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It is not enough to produce culture; modern society requires that the process should be recorded. People have always been concerned with the writing down of traditions, prior to Modernity, but reminding people of collective traditions became particularly important with the emergence of the nation-state. The political scientist Benedict Anderson suggests that ‘nation-ness’ is the most universally legitimate value in the political life of our time, hence the importance of deploying strategies to construct such an artefact.

Candomblé is the term that is probably most widely used in Brazil to refer to the religious practices whose origins lie in the slave trade and which combine elements of West African and Catholic belief.

 

In 2003, the UNESCO celebrated a convention that reflected a new understanding of cultural heritage.  It didn’t only considered material objects as part of the common heritage but “living expressions and the traditions that countless groups and communities worldwide have inherited from their ancestors and transmit to their descendants, in most cases orally.” (United Nations Educational, Scientific and Cultural Organization [UNESCO], 2007).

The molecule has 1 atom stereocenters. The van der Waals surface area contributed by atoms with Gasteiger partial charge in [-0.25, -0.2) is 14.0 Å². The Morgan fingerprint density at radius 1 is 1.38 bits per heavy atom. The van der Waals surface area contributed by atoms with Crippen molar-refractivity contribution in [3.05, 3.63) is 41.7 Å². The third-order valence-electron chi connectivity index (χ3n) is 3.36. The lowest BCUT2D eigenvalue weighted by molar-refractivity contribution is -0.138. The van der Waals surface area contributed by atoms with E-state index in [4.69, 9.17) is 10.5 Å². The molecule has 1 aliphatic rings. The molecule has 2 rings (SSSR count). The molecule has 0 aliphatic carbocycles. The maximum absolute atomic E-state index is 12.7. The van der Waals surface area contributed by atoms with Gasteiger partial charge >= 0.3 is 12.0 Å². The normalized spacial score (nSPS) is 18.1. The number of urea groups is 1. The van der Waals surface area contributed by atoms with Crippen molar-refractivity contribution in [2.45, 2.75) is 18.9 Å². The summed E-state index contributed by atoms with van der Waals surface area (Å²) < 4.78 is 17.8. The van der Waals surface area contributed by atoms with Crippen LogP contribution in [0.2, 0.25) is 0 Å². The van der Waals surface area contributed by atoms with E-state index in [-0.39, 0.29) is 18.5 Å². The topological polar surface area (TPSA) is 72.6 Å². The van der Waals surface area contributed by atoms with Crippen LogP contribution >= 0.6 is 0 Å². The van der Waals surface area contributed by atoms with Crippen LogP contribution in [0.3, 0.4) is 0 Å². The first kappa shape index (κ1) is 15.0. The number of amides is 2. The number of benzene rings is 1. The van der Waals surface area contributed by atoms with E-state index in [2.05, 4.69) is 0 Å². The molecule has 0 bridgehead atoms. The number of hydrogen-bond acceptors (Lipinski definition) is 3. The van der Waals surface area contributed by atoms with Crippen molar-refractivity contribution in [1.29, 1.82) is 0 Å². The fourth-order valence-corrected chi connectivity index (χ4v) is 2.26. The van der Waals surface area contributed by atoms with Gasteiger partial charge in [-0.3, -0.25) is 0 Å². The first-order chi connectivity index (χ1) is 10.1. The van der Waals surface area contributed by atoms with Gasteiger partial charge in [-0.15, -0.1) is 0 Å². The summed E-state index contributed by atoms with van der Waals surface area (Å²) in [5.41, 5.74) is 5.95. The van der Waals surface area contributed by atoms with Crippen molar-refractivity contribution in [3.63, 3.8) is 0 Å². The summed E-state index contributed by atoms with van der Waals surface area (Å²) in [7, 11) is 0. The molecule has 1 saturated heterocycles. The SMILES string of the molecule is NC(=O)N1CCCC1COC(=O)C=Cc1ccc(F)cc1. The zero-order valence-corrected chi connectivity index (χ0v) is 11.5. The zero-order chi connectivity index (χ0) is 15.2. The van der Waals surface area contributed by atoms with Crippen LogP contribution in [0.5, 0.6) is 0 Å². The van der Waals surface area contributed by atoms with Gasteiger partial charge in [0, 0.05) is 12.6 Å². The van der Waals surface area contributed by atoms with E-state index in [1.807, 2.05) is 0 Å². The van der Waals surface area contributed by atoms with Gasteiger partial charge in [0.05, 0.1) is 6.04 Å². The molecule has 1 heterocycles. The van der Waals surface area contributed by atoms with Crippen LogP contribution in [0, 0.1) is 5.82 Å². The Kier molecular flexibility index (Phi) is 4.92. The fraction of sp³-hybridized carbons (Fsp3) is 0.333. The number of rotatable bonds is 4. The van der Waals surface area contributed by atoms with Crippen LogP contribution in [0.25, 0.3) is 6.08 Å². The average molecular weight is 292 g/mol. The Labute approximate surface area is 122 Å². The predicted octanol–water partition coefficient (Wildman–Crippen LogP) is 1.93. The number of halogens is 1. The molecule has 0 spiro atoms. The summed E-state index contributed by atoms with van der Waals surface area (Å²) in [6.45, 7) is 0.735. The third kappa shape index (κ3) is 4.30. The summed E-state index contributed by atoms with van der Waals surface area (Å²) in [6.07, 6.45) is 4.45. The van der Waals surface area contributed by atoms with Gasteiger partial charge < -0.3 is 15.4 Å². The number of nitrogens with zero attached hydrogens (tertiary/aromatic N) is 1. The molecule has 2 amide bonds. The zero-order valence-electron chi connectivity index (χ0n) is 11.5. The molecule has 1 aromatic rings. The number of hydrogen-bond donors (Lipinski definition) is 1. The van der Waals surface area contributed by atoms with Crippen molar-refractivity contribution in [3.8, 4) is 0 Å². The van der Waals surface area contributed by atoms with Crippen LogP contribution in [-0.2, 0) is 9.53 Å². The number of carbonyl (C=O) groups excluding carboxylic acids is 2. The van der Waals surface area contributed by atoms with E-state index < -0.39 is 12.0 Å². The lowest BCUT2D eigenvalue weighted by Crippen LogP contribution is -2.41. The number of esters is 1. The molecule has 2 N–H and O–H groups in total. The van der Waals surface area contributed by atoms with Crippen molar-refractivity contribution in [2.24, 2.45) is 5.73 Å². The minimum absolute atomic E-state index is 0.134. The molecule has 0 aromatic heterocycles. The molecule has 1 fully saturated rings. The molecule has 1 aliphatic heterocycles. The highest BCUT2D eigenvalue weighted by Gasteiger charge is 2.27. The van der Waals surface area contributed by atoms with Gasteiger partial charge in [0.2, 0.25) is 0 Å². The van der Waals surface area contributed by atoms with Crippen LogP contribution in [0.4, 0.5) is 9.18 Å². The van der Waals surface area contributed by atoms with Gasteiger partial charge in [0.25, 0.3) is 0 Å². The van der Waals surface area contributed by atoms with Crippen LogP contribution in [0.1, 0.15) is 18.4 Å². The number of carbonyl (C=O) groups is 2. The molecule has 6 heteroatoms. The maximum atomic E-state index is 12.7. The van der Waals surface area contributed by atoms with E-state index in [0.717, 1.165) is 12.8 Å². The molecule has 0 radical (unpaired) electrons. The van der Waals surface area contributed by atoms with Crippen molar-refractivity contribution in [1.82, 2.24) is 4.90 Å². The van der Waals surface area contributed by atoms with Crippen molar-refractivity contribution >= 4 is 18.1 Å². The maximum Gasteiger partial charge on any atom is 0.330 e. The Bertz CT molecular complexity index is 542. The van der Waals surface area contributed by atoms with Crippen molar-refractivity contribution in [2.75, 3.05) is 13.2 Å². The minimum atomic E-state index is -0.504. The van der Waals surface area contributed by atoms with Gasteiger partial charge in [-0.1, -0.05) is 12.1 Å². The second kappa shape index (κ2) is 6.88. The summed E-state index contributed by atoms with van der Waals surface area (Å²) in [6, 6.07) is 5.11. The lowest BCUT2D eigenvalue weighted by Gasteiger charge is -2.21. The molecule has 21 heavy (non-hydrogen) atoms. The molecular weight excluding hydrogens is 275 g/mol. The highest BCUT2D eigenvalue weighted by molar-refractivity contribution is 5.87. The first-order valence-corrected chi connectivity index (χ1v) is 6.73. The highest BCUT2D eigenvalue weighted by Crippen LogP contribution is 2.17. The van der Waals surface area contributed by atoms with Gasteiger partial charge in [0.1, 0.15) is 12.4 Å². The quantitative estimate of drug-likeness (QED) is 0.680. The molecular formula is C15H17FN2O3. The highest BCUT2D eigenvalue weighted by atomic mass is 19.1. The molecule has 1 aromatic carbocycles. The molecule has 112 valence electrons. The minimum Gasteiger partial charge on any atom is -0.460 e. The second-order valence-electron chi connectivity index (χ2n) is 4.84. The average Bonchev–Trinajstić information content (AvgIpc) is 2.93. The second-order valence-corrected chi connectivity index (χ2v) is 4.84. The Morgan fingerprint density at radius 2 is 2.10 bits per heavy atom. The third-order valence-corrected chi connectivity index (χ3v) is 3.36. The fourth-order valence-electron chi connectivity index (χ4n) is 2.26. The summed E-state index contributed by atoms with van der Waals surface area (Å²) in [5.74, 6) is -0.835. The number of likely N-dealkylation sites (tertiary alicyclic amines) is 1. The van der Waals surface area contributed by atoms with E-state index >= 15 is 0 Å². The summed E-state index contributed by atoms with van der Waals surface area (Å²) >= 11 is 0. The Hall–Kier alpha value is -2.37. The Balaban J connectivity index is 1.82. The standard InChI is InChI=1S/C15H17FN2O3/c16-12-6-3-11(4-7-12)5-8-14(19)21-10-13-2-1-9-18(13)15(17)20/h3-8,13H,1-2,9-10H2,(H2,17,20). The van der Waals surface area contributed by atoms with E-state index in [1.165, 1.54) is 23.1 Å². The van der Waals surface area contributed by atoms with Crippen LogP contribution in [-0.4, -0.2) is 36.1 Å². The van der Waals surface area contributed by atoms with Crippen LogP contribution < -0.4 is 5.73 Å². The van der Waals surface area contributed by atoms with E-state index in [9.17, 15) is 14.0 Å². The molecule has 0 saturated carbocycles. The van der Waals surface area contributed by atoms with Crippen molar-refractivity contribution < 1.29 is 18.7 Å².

Laughing in the face of death

Sunday, 07 November 2010 16:35 Published in Popular culture

The Mexican love of fiesta is well known. There is always a Saint’s Day to commemorate or a national holiday to observe. Even death is celebrated as an extension of life and part of its immutable cycle. In order to defy death, Mexicans laugh at it. The preparation for El Día de Muertos is truly phenomenal.